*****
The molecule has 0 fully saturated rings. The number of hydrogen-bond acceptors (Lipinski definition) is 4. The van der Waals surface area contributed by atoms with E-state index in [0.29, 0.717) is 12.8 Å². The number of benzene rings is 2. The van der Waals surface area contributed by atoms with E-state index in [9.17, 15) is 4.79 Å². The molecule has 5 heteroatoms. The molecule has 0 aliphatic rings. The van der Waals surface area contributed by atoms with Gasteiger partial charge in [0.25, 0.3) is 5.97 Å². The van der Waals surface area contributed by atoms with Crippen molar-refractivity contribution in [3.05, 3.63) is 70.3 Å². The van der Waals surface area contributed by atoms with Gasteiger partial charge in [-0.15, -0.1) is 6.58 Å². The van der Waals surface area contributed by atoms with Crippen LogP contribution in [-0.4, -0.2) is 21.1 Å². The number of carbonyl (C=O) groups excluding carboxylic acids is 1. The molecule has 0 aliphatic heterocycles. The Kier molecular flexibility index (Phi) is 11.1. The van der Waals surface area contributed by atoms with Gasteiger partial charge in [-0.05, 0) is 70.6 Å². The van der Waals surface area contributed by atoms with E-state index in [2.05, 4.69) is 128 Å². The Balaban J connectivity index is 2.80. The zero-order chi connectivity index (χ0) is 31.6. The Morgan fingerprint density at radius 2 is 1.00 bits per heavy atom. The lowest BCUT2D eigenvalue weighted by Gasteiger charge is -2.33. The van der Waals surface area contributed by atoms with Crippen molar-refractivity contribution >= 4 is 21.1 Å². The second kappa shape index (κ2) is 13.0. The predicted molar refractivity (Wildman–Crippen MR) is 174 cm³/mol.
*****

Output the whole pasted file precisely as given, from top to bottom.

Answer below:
The molecule has 0 fully saturated rings. The number of hydrogen-bond acceptors (Lipinski definition) is 4. The van der Waals surface area contributed by atoms with E-state index in [0.29, 0.717) is 12.8 Å². The number of benzene rings is 2. The van der Waals surface area contributed by atoms with E-state index in [9.17, 15) is 4.79 Å². The molecule has 5 heteroatoms. The molecule has 0 aliphatic rings. The van der Waals surface area contributed by atoms with Gasteiger partial charge in [0.25, 0.3) is 5.97 Å². The van der Waals surface area contributed by atoms with Crippen molar-refractivity contribution in [3.05, 3.63) is 70.3 Å². The van der Waals surface area contributed by atoms with Gasteiger partial charge in [-0.15, -0.1) is 6.58 Å². The van der Waals surface area contributed by atoms with Crippen LogP contribution in [-0.4, -0.2) is 21.1 Å². The number of carbonyl (C=O) groups excluding carboxylic acids is 1. The molecule has 0 aliphatic heterocycles. The Kier molecular flexibility index (Phi) is 11.1. The van der Waals surface area contributed by atoms with Gasteiger partial charge in [-0.05, 0) is 70.6 Å². The van der Waals surface area contributed by atoms with E-state index in [2.05, 4.69) is 128 Å². The Balaban J connectivity index is 2.80. The zero-order chi connectivity index (χ0) is 31.6. The Morgan fingerprint density at radius 2 is 1.00 bits per heavy atom. The lowest BCUT2D eigenvalue weighted by Gasteiger charge is -2.33. The van der Waals surface area contributed by atoms with Crippen molar-refractivity contribution >= 4 is 21.1 Å². The second kappa shape index (κ2) is 13.0. The predicted molar refractivity (Wildman–Crippen MR) is 174 cm³/mol.